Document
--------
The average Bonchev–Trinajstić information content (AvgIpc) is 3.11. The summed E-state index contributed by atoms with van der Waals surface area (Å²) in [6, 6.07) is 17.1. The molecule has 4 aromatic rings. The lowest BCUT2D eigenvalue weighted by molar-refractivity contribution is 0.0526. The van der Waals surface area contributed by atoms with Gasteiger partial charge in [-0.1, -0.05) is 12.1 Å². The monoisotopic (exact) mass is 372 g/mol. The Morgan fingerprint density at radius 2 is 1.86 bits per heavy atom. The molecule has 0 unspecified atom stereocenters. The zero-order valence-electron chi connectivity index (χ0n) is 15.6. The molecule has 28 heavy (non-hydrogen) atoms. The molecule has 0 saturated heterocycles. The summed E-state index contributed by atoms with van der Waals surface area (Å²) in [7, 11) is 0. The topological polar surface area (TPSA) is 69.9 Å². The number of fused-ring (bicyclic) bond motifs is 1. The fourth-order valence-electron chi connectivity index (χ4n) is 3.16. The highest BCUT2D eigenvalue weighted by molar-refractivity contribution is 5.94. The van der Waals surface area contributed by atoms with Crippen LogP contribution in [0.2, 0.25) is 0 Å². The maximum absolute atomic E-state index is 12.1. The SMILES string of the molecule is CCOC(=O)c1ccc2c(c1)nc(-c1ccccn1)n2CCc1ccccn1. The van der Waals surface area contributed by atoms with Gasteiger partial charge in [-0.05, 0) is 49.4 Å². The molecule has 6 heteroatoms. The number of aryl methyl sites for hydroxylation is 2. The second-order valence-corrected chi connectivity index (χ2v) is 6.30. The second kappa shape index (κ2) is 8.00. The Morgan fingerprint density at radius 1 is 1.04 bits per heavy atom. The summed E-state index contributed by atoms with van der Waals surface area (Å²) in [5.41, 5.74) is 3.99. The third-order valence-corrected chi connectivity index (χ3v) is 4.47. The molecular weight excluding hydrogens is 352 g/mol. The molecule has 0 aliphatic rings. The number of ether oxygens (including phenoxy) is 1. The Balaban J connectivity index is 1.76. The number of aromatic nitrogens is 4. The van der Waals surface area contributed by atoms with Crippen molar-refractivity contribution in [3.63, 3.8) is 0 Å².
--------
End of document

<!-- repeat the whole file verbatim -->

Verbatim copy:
The average Bonchev–Trinajstić information content (AvgIpc) is 3.11. The summed E-state index contributed by atoms with van der Waals surface area (Å²) in [6, 6.07) is 17.1. The molecule has 4 aromatic rings. The lowest BCUT2D eigenvalue weighted by molar-refractivity contribution is 0.0526. The van der Waals surface area contributed by atoms with Gasteiger partial charge in [-0.1, -0.05) is 12.1 Å². The monoisotopic (exact) mass is 372 g/mol. The Morgan fingerprint density at radius 2 is 1.86 bits per heavy atom. The molecule has 0 unspecified atom stereocenters. The zero-order valence-electron chi connectivity index (χ0n) is 15.6. The molecule has 28 heavy (non-hydrogen) atoms. The molecule has 0 saturated heterocycles. The summed E-state index contributed by atoms with van der Waals surface area (Å²) in [7, 11) is 0. The topological polar surface area (TPSA) is 69.9 Å². The number of fused-ring (bicyclic) bond motifs is 1. The fourth-order valence-electron chi connectivity index (χ4n) is 3.16. The highest BCUT2D eigenvalue weighted by molar-refractivity contribution is 5.94. The van der Waals surface area contributed by atoms with Crippen LogP contribution in [0.2, 0.25) is 0 Å². The maximum absolute atomic E-state index is 12.1. The SMILES string of the molecule is CCOC(=O)c1ccc2c(c1)nc(-c1ccccn1)n2CCc1ccccn1. The van der Waals surface area contributed by atoms with Gasteiger partial charge in [-0.05, 0) is 49.4 Å². The molecule has 6 heteroatoms. The number of aryl methyl sites for hydroxylation is 2. The second-order valence-corrected chi connectivity index (χ2v) is 6.30. The second kappa shape index (κ2) is 8.00. The Morgan fingerprint density at radius 1 is 1.04 bits per heavy atom. The summed E-state index contributed by atoms with van der Waals surface area (Å²) in [5.41, 5.74) is 3.99. The third-order valence-corrected chi connectivity index (χ3v) is 4.47. The molecular weight excluding hydrogens is 352 g/mol. The molecule has 0 aliphatic rings. The number of ether oxygens (including phenoxy) is 1. The Balaban J connectivity index is 1.76. The number of aromatic nitrogens is 4. The van der Waals surface area contributed by atoms with Crippen molar-refractivity contribution in [3.63, 3.8) is 0 Å².